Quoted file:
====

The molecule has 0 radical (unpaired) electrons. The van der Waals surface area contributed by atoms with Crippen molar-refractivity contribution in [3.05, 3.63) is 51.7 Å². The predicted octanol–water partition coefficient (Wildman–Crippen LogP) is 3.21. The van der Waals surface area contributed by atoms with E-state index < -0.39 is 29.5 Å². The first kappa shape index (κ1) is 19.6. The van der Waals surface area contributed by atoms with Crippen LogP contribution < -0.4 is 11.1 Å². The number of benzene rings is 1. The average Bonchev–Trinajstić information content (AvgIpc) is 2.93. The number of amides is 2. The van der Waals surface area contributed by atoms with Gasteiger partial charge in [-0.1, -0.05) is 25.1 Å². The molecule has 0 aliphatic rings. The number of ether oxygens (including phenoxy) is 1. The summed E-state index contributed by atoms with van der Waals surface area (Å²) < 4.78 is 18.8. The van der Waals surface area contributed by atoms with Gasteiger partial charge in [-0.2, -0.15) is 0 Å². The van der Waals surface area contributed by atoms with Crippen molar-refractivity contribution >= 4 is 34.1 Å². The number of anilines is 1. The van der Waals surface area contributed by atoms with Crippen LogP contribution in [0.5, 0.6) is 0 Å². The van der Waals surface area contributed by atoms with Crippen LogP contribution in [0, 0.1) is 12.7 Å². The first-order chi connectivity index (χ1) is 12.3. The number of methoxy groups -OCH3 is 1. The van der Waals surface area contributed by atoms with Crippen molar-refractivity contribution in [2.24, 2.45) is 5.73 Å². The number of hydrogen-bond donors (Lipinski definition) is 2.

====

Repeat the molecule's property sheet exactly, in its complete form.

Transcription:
The molecule has 0 radical (unpaired) electrons. The van der Waals surface area contributed by atoms with Crippen molar-refractivity contribution in [3.05, 3.63) is 51.7 Å². The predicted octanol–water partition coefficient (Wildman–Crippen LogP) is 3.21. The van der Waals surface area contributed by atoms with E-state index < -0.39 is 29.5 Å². The first kappa shape index (κ1) is 19.6. The van der Waals surface area contributed by atoms with Crippen LogP contribution < -0.4 is 11.1 Å². The number of benzene rings is 1. The average Bonchev–Trinajstić information content (AvgIpc) is 2.93. The number of amides is 2. The van der Waals surface area contributed by atoms with Gasteiger partial charge in [-0.1, -0.05) is 25.1 Å². The molecule has 0 aliphatic rings. The number of ether oxygens (including phenoxy) is 1. The summed E-state index contributed by atoms with van der Waals surface area (Å²) < 4.78 is 18.8. The van der Waals surface area contributed by atoms with Gasteiger partial charge in [-0.2, -0.15) is 0 Å². The van der Waals surface area contributed by atoms with Crippen molar-refractivity contribution >= 4 is 34.1 Å². The number of anilines is 1. The van der Waals surface area contributed by atoms with Crippen LogP contribution in [0.5, 0.6) is 0 Å². The van der Waals surface area contributed by atoms with Crippen LogP contribution in [0, 0.1) is 12.7 Å². The first-order chi connectivity index (χ1) is 12.3. The number of methoxy groups -OCH3 is 1. The van der Waals surface area contributed by atoms with Crippen molar-refractivity contribution in [2.24, 2.45) is 5.73 Å². The number of hydrogen-bond donors (Lipinski definition) is 2.